Dating mycenae dating deets
No matter what the cause, the effects of this rapid decline were devastating and resulted in what we consider to be the Greek Dark Ages when population declined dramatically, major cities ceased to exist, and literacy disappeared for the next three hundred years.
Many of the legends of Ancient Greece have their origin, and refer to the this late Bronze Age Era we call "Mycenaean".
Mycenae in Greece is one of the most famous archaeological sites in the country.
It is located in the region of Argolis, between Argos and Nafplion.
The vast majority of the funerary artifacts unearthed (beginning with Heinrich Schliemann's excavations on the site) are made of precious metals, such as gold, silver, and bronze, as well as precious stones and crystals like lapis lazuli which originated in central Asia.
They traded mainly oil and ceramic vessels and imported "Anatolian or Caucasian tin and Syrian ivory" (Vermeule, 255).
The Mycenaean Era occupies the tail end of the Helladic Civilization, which flourished in mainland Greece since 3000 BCE.
Mycenaean artistic output is generally characterized by an austerity of decoration, symmetrical composition, repetition, and disciplined formal arrangement, with limited subject matter that depicts mostly nature, hunting, and war scenes.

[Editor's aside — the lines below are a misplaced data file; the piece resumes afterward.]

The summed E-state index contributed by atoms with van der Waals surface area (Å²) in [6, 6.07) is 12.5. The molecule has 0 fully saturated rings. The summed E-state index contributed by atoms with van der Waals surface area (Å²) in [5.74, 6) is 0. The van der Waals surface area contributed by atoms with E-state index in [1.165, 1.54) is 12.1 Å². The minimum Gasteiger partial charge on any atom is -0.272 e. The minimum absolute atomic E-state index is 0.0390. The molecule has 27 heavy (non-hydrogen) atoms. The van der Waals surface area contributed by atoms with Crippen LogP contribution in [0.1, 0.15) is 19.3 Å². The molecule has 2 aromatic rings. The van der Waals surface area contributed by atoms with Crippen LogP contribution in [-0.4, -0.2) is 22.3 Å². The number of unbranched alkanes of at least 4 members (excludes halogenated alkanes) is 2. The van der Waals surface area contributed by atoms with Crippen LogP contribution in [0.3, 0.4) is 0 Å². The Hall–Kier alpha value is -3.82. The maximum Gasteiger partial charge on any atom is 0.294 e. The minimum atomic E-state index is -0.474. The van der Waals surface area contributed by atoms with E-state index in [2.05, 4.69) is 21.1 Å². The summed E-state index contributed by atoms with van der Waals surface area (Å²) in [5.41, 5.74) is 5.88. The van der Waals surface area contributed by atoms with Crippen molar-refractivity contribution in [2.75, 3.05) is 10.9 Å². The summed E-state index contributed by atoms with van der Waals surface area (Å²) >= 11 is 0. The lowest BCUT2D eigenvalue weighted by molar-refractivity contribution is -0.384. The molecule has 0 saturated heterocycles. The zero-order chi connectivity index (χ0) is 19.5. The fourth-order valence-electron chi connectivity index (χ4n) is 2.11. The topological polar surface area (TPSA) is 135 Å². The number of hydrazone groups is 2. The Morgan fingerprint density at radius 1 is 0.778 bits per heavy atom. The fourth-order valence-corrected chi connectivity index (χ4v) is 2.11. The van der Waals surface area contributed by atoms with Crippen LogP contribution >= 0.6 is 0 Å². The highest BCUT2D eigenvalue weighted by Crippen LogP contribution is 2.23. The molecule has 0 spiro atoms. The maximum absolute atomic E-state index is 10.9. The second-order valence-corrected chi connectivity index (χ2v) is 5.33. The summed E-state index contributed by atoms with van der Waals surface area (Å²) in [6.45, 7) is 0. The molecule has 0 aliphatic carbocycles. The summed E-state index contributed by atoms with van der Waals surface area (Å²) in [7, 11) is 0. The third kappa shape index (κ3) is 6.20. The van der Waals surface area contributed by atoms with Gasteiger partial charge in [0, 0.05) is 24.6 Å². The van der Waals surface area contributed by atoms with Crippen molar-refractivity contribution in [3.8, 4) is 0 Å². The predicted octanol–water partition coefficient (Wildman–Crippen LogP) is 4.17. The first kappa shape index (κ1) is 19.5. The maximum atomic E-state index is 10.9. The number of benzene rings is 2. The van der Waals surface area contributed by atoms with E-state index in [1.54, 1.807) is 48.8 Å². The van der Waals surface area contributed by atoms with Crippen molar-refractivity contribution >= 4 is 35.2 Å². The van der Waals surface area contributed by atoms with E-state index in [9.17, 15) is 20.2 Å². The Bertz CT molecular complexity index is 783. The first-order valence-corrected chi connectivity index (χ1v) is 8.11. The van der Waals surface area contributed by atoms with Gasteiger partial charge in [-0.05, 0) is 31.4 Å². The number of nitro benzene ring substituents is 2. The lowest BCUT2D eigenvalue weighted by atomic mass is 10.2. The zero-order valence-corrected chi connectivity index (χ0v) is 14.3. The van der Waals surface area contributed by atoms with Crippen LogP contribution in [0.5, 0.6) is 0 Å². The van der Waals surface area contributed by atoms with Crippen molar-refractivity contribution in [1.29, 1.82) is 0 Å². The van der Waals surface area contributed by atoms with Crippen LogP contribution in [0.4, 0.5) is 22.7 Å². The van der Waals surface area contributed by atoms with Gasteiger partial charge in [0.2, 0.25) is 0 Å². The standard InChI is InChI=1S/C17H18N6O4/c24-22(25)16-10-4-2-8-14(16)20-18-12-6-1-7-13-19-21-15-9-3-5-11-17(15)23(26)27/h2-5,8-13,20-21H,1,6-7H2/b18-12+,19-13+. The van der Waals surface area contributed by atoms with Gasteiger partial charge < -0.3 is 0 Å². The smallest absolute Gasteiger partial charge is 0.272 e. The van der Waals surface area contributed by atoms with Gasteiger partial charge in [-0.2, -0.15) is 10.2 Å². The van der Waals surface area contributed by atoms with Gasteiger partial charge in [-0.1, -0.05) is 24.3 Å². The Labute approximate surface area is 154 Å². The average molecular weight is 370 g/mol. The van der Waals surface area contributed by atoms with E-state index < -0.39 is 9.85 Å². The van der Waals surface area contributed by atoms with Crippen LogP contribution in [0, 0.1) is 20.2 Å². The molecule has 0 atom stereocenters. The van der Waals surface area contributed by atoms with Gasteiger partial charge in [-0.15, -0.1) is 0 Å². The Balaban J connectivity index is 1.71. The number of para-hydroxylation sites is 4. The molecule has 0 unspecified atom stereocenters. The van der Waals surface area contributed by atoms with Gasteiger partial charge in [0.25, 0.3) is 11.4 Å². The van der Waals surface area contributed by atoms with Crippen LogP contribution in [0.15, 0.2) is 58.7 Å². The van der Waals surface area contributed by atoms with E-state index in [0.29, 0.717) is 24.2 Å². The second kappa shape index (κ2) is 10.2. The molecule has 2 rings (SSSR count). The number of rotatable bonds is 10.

Archaeological and tablet evidence indicates that the Mycenaeans dominated the area around the Aegean sea and assimilated the diverse amalgam of local people into a homogeneous culture from the Levant to Sicily and northern Africa.
Their influence and power is most evident in the magestic citadels and palaces, in the grand royal burials, and in the extraordinary grave goods that included luxurious jewelry, weapons, and vessels of all kinds.
It is located on the eastern side of Peloponnese, close to Nafplion Town, and can be easily visited for a day trip from Athens.
According to mythology, this was the town of the legendary king Agamemnon, the leader of the Greeks during the Trojan War.